- Davey Johnstone – electric guitar, backing vocals
- Jeff "Skunk" Baxter – electric guitar, steel guitar
- Caleb Quaye – electric guitar
- James Newton Howard – keyboards
- Kenny Passarelli – bass guitar
- Roger Pope – drums
- Ray Cooper – percussion
- Donny Gerrard – backing vocals
- Brian Russell – backing vocals
- Brenda Russell – backing vocals
- Producer: Gus Dudgeon
- Engineer: Jeff Guercio
- Assistant Engineer: Mark Guercio
- Remixing: Gus Dudgeon, Phil Dunne
- Remastering: Tony Cousins
- Digital transfers: Ricky Graham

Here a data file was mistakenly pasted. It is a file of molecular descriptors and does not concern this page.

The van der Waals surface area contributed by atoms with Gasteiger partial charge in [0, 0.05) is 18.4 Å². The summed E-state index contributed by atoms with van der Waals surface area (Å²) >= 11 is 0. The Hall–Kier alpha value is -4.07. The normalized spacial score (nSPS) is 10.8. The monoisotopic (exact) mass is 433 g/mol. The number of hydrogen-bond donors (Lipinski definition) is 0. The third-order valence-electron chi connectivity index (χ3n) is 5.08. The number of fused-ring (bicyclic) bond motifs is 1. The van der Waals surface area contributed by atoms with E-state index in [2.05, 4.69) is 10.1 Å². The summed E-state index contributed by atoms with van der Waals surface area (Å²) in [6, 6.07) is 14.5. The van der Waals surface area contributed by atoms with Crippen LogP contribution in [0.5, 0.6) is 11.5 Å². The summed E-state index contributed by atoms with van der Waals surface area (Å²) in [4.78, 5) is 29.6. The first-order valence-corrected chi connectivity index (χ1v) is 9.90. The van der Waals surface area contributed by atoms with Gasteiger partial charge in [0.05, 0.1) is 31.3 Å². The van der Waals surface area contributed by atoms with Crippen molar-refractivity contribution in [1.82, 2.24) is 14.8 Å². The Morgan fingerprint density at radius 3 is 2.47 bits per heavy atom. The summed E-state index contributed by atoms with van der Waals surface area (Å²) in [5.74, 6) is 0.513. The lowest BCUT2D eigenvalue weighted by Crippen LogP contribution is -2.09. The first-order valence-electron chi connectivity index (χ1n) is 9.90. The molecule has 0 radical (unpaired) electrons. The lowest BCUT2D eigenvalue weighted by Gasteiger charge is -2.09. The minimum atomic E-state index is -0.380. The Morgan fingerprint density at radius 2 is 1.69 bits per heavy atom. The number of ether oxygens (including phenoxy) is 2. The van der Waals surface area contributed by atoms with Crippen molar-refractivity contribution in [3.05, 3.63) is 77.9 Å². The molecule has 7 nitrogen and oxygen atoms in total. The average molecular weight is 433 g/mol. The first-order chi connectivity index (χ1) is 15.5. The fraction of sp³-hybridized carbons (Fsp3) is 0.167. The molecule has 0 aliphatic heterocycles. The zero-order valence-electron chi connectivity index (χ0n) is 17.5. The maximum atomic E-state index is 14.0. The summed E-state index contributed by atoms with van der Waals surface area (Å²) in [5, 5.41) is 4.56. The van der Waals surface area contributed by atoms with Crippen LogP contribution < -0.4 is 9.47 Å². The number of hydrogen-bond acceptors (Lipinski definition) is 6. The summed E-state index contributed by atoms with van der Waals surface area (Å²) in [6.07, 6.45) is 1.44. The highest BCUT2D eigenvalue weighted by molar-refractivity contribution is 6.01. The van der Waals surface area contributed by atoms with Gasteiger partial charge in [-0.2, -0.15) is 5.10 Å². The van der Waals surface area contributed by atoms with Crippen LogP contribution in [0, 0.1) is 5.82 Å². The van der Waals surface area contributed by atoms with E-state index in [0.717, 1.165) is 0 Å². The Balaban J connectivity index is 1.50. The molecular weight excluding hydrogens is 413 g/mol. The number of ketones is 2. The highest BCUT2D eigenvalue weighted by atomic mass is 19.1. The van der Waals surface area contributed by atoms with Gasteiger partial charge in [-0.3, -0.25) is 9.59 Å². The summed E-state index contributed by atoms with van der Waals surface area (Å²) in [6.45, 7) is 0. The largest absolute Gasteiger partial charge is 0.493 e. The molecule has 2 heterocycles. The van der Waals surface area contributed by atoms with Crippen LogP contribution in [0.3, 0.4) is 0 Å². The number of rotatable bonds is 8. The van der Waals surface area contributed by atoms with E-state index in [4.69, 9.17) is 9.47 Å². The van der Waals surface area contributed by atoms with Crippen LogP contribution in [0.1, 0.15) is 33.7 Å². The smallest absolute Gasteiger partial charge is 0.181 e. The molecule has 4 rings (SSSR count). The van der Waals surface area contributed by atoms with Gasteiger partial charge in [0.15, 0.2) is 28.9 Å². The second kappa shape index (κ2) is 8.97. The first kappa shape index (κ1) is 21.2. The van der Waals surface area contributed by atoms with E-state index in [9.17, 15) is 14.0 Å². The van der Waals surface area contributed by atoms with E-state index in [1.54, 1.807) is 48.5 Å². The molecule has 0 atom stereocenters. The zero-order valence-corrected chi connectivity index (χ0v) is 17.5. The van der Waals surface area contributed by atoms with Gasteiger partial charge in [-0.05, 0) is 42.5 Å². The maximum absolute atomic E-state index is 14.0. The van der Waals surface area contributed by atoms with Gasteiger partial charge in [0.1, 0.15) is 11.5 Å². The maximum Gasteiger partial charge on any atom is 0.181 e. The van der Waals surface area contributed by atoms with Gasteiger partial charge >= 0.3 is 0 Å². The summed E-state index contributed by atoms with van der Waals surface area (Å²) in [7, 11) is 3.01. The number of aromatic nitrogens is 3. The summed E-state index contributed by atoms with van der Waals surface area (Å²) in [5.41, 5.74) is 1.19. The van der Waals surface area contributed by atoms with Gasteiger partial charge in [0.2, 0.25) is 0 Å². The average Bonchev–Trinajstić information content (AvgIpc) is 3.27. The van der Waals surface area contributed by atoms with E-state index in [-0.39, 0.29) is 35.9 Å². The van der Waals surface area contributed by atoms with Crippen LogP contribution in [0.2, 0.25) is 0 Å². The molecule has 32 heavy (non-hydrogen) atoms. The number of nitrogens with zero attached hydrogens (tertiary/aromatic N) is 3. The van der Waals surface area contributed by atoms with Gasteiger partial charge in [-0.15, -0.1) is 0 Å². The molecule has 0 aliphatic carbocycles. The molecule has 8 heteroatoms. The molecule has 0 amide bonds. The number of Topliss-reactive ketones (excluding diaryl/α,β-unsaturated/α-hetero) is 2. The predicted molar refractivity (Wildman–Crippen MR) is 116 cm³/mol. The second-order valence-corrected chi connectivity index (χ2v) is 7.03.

- Orchestral arrangements: Gene Page
- Art direction: David Larkham, Bernie Taupin
- Graphic conception: David Larkham, Bernie Taupin
- Cover design: Alan Aldridge
- Package design: David Larkham
- Illustrations: Alan Aldridge
- Liner notes: John Tobler, Paul Gambaccini (Deluxe Edition)
- Grammy Awards
|Year||Nominee / work||Award||Result|
|1976||Captain Fantastic and the Brown Dirt Cowboy||Album of the Year||Nominated|
|Best Pop Vocal Performance – Male||Nominated|
|United Kingdom (BPI)||Gold||160,000^|
|United Kingdom (BPI)
|United States (RIAA)||3× Platinum||3,000,000^|
^shipments figures based on certification alone